How to get by when the world is trying to kill you.
Third time’s the charm! We can’t help but feel extremely blessed experiencing our third biblical rainfall this semester! With any luck those sitting in-person exams will be greeted with a flood at their feet; though knowing Auckland Uni, you’d probably be expected to crawl on top of a table and finish them anyway. Craccum is aware of at least one instance in which a student was forced to come onto campus while hospitalised to sit their exam. It seems there really is no way out.
“Academia is a way of life and a little bit of rain won’t be stopping us” – Uni admin [probably].
While there may be no escaping exams, there definitely is escaping climate change. It may certainly look grim now, but the two of us think we’re doing pretty damn good. So this wellbeing week let’s take some time to destress and accept that maybe we’re not all going to die.
Humans fucked the climate, but that very fact gives us the confidence we can un-fuck it. Take a moment to consider how much effort it took to destroy an entire planet’s ecosystem. We’d wager even the most committed botanophobe would have trouble taking out half of the greenery on campus. We’ve managed to heat up an entire planet without even really trying. If we really put the effort in, we’re confident we could have Auckland underwater by 2050.
Take a look around you and for just a moment appreciate the work society has put into even the most mundane. Take Craccum for instance. The paper and ink we’re printing on has to be collected and refined, the computers we write with have to be constructed and programmed, the writers we exploit have to eat, and that food needs to be harvested. At every stage of this process there are thousands of hands working together, all for one pretty small magazine in one pretty small country.
But climate change isn’t a small problem, some would argue it’s pretty big, existential even. So imagine how much raw human potential can be harnessed to solve it. You may argue that it doesn’t matter when politics gets in the way of progress; after all we don’t work for nothing and Greenpeace probably can’t afford to solve climate change—especially if the French keep up their proud tradition of state sponsored terrorism. So let’s take a closer look.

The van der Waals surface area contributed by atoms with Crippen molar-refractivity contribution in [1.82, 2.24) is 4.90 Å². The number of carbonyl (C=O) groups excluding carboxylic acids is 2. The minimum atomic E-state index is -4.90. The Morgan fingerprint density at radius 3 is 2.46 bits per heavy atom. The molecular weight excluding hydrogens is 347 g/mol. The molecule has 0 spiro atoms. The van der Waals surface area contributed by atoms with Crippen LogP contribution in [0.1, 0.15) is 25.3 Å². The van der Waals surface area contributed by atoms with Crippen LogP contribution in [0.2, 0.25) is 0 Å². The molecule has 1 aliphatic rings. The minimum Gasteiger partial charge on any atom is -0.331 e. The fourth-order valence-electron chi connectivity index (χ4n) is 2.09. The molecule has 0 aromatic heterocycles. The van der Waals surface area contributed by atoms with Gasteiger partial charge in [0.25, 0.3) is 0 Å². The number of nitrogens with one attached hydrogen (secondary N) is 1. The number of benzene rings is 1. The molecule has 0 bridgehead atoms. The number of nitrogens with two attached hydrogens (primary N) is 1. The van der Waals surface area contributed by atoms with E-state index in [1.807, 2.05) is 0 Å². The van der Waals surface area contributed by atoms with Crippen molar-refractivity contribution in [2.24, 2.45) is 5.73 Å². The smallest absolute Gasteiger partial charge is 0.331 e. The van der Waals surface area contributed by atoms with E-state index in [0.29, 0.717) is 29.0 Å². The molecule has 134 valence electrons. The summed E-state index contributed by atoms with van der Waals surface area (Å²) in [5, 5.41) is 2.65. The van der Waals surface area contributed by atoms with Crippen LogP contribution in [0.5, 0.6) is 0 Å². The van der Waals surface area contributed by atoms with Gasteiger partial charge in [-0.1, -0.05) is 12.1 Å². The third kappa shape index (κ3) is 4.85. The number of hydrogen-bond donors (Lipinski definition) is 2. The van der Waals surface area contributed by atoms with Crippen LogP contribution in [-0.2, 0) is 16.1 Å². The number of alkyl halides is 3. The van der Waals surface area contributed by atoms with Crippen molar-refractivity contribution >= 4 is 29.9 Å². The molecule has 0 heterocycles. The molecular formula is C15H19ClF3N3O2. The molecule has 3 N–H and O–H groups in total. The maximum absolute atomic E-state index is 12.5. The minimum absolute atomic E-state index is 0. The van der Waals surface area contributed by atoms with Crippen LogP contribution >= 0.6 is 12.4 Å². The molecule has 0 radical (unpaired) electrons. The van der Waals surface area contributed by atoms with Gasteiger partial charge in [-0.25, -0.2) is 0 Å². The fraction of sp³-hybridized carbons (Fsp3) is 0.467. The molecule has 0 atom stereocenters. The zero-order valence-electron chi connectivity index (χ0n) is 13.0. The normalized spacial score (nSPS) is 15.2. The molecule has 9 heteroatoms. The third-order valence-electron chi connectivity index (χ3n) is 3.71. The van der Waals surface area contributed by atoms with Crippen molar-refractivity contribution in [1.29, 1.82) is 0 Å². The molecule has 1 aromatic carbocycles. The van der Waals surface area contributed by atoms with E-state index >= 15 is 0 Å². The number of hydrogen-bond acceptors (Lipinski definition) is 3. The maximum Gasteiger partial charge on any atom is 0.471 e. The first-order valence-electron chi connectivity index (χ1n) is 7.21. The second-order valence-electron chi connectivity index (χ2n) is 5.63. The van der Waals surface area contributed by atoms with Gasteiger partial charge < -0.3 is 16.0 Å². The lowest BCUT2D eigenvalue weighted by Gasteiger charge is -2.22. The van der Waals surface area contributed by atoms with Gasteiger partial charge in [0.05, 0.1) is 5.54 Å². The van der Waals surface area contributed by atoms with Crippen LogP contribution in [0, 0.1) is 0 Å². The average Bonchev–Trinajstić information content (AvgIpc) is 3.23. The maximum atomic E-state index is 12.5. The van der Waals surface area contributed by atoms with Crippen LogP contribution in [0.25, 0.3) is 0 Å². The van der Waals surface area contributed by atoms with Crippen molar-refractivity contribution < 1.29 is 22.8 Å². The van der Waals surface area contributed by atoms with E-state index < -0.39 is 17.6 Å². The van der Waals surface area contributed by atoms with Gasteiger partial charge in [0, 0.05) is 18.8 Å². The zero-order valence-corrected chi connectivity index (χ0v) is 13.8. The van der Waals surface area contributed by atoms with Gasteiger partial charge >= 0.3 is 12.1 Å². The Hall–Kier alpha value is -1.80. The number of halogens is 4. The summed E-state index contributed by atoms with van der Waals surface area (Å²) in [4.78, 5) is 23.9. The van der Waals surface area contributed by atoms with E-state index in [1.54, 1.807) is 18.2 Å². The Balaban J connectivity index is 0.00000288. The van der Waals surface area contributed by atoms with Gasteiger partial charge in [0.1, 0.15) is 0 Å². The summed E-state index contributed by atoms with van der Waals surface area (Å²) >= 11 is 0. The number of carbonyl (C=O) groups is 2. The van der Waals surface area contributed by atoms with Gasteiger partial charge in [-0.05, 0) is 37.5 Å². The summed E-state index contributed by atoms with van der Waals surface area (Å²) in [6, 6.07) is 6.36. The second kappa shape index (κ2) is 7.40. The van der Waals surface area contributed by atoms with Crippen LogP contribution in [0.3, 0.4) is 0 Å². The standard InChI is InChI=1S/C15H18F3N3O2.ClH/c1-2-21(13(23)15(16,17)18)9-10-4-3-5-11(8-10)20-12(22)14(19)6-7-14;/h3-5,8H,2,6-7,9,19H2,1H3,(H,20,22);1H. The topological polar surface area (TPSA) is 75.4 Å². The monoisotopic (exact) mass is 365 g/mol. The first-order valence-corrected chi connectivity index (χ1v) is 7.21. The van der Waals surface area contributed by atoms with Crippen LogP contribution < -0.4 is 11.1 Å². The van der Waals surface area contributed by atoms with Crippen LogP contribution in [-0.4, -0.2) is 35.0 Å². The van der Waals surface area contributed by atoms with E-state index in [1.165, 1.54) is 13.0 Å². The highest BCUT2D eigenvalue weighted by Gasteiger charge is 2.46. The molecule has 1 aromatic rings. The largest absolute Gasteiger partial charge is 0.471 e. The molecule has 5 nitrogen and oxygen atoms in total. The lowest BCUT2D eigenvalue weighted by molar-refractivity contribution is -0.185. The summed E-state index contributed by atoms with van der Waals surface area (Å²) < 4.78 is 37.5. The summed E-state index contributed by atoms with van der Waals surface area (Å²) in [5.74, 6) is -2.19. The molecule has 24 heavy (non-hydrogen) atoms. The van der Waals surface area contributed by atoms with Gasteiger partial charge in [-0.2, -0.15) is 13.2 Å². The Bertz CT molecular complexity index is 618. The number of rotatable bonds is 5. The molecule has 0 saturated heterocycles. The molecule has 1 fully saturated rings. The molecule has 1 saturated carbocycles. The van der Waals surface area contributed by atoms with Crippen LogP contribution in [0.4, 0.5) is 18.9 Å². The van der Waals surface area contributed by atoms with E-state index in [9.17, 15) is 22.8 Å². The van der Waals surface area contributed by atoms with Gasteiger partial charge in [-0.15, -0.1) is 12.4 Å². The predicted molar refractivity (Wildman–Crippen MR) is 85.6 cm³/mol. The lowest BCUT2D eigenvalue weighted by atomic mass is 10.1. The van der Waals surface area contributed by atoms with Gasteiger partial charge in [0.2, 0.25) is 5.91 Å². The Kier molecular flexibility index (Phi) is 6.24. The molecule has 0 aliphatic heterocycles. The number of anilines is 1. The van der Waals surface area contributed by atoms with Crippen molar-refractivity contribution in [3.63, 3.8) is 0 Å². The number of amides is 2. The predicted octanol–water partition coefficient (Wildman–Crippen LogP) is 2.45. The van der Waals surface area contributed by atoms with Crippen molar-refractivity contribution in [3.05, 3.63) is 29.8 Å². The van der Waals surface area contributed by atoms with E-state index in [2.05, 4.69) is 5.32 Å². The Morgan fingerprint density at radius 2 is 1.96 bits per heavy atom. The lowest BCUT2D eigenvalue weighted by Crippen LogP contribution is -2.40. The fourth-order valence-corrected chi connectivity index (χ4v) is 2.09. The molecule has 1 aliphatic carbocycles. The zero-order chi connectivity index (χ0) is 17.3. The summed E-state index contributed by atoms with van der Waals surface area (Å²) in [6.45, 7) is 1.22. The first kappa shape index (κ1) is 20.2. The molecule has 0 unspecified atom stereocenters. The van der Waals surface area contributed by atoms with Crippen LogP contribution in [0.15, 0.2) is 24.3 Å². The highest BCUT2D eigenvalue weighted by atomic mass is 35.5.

About half of climate change is caused by commercial and residential energy usage, decarbonise the energy grid and you’ve cut emissions in half just like that. Renewables have continuously gotten better and cheaper and are now beating their fossil fuel counterparts kilowatt for kilowatt. We may not work for free, but we do work for money. For better or worse money motivates like nothing else. Now that fixing the climate can make money, we can expect the grid to decarbonise rapidly as energy companies swap their old expensive coal plants for cheap renewables. There will certainly be bumps along the way, but where there’s a dollar there’s a dozen engineers who’ll fight to invent the most efficient way to get at it.
The other half of emissions are mostly caused by transport. This is a slightly more complicated problem, as we’ve all learned during Covid, not leaving the house is not viable in the long term. However, here too we have a clear path forward: densification of housing—while primarily good for pissing off boomers, also puts people closer to the places they want to be. Expanded public transport allows us to move more people with less effort and electric buses and trains reduce a gargantuan amount of carbon and congestion while they do it. Private cars, commercial trucks, and vans will eventually come to outcompete their more complicated gas cousins.
It’s a lot of work for sure, systems will need to be built, technologies developed, but these changes are already happening, and their pace will only increase as infrastructure goes up and costs come down. Of course none of this means we should be complacent, but don’t allow yourself to fall into climate doomerism. The future is bright, covered in energy efficient LEDs, and hurtling towards us on an electric train.
Revving up the EV,
George & Mairātea